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Early Respiratory Infection & Type 1 Diabetes Risk

Researchers looked at children who had first-degree relatives with the autoimmune disease

WebMD News from HealthDay

At 7 months, study finds difference in eye

By Serena Gordon

HealthDay Reporter

MONDAY, July 1 (HealthDay News) -- What may seem like a harmless cold during the first six months of life may more than double a child's chances of developing antibodies that often lead to type 1 diabetes, new German research suggests.

Infections that occur later don't seem to pose as high as risk. When infants between 6 and 12 months had a respiratory illness, their risk only increased by 32 percent, the study found.

The researchers noted that these findings probably don't apply to all youngsters, because this study was done with children who have a high risk of developing the disease because they have a first-degree relative who has type 1 diabetes.

"In general, the early immune system is still in a phase of development, and may therefore be particularly susceptible for challenges by infectious agents. However, we cannot explain yet why specifically respiratory infections might be relevant in this phase," said study author Andreas Beyerlein, head of the working group on epidemiology at the Institute of Diabetes Research in Munich.

Results of the study were published online July 1 in JAMA Pediatrics.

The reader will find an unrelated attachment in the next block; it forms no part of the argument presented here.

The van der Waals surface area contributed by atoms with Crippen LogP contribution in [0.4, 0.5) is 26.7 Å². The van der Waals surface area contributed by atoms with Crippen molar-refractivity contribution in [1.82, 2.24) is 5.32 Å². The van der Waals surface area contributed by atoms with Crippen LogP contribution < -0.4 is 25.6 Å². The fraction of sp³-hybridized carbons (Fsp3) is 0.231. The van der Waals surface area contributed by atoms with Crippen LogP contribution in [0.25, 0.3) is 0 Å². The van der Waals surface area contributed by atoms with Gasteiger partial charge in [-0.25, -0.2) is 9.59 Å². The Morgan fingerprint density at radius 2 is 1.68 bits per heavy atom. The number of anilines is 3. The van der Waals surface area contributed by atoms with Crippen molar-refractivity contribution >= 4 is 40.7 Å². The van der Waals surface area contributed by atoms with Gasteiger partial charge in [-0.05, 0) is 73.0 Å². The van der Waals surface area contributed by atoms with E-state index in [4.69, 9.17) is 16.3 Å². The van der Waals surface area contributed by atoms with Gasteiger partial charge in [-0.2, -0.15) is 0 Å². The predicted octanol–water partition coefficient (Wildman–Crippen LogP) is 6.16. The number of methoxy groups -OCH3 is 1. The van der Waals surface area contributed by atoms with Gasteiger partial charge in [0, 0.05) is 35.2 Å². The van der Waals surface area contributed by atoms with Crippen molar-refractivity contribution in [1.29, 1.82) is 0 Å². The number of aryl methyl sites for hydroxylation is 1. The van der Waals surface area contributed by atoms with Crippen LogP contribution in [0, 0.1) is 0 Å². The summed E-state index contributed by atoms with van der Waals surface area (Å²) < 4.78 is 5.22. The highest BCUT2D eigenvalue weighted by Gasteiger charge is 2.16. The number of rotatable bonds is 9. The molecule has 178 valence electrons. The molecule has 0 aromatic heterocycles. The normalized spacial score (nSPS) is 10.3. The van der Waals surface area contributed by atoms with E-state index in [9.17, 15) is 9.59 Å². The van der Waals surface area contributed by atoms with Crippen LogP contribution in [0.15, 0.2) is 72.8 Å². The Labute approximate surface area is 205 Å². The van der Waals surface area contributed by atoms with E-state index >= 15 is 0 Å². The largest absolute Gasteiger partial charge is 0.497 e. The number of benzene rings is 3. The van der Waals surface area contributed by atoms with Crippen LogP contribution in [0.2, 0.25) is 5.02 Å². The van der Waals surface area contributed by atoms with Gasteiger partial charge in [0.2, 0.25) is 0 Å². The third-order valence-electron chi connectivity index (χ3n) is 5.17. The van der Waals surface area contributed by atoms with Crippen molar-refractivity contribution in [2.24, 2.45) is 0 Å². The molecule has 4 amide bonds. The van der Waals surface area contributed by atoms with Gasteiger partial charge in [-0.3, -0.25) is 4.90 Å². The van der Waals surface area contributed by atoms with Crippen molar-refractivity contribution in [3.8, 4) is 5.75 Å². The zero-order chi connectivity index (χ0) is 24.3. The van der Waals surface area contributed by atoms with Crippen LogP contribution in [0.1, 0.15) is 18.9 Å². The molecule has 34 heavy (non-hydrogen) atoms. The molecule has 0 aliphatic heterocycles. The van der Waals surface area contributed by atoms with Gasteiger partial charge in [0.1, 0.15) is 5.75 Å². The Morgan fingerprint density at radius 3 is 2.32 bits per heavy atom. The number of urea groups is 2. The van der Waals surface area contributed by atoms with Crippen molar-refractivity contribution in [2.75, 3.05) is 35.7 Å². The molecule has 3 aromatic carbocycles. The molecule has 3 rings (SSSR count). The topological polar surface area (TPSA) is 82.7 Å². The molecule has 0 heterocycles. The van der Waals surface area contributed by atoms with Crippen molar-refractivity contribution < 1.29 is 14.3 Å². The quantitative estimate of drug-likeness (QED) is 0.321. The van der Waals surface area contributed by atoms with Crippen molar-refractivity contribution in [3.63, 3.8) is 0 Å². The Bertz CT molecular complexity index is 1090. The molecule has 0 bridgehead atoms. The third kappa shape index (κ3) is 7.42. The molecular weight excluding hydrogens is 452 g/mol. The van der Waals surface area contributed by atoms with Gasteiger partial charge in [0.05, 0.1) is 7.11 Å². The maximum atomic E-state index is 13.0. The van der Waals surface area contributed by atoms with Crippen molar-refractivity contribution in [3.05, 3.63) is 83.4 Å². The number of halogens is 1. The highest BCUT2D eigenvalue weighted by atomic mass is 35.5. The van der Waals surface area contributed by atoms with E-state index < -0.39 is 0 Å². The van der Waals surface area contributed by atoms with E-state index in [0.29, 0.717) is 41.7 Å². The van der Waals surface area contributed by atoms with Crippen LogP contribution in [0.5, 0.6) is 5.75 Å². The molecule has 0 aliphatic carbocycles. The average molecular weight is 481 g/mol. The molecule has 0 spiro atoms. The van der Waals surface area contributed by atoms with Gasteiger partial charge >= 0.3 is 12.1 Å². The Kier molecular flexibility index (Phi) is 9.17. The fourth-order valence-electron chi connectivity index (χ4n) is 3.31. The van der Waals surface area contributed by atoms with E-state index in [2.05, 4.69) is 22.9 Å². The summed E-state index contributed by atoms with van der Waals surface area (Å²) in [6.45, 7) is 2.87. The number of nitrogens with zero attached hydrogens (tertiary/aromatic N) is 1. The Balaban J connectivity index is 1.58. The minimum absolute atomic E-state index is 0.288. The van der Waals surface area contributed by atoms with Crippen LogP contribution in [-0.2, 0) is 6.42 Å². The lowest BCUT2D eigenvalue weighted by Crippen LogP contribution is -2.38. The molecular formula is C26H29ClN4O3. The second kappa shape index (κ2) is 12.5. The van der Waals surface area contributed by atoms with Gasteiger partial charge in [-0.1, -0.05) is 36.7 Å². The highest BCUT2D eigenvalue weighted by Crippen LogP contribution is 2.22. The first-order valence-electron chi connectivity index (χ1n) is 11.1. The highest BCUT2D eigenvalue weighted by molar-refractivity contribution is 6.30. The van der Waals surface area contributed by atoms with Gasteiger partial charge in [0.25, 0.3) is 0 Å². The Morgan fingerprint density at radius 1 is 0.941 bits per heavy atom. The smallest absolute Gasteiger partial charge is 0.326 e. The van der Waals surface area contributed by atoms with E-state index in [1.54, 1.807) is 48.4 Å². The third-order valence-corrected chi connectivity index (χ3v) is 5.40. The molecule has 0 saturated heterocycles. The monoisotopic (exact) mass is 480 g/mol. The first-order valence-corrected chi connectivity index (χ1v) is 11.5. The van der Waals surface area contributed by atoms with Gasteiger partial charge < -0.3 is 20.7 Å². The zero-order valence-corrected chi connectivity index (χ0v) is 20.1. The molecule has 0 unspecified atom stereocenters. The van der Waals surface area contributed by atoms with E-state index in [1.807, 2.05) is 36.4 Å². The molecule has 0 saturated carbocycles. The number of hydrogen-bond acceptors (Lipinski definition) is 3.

Infections have long been suspected as potential triggers of type 1 diabetes. Type 1 diabetes is an autoimmune condition that causes the body's immune system to mistakenly attack and destroy insulin-producing beta cells in the pancreas, according to background information in the study. Insulin is a hormone needed to metabolize the carbohydrates in foods so that they can be used as fuel for the body and brain.

Substances called islet autoantibodies appear in the blood before the development of type 1 diabetes, sometimes years before diabetes is evident. These autoantibodies help researchers predict whether or not someone will develop type 1 diabetes.

In the current study, the researchers followed 148 children who were under 3 months old when they started the study. All of the babies had a first-degree relative with type 1 diabetes.

When the children were 3 months old, the parents were asked to complete a detailed questionnaire that included information about their baby's history of infections, fever and medication use. They were asked to detail the types of symptoms their child had. They were also asked about family history of diabetes, and questions about lifestyle factors, such as whether the mother smoked during pregnancy.

Parents were then asked to record information about any illnesses or diseases that occurred until the child was 3 years old. The children also had their blood tested every three months to look for evidence that they had developed islet autoantibodies.

Over the three-year study, there were 1,245 infectious "events." Most -- 669 -- were respiratory infections that affected the upper respiratory tract, including the ear, nose, throat or eye. Infections that affected the digestive system totaled 257, and another 319 cases were classified as "other" infections, such as skin infections.

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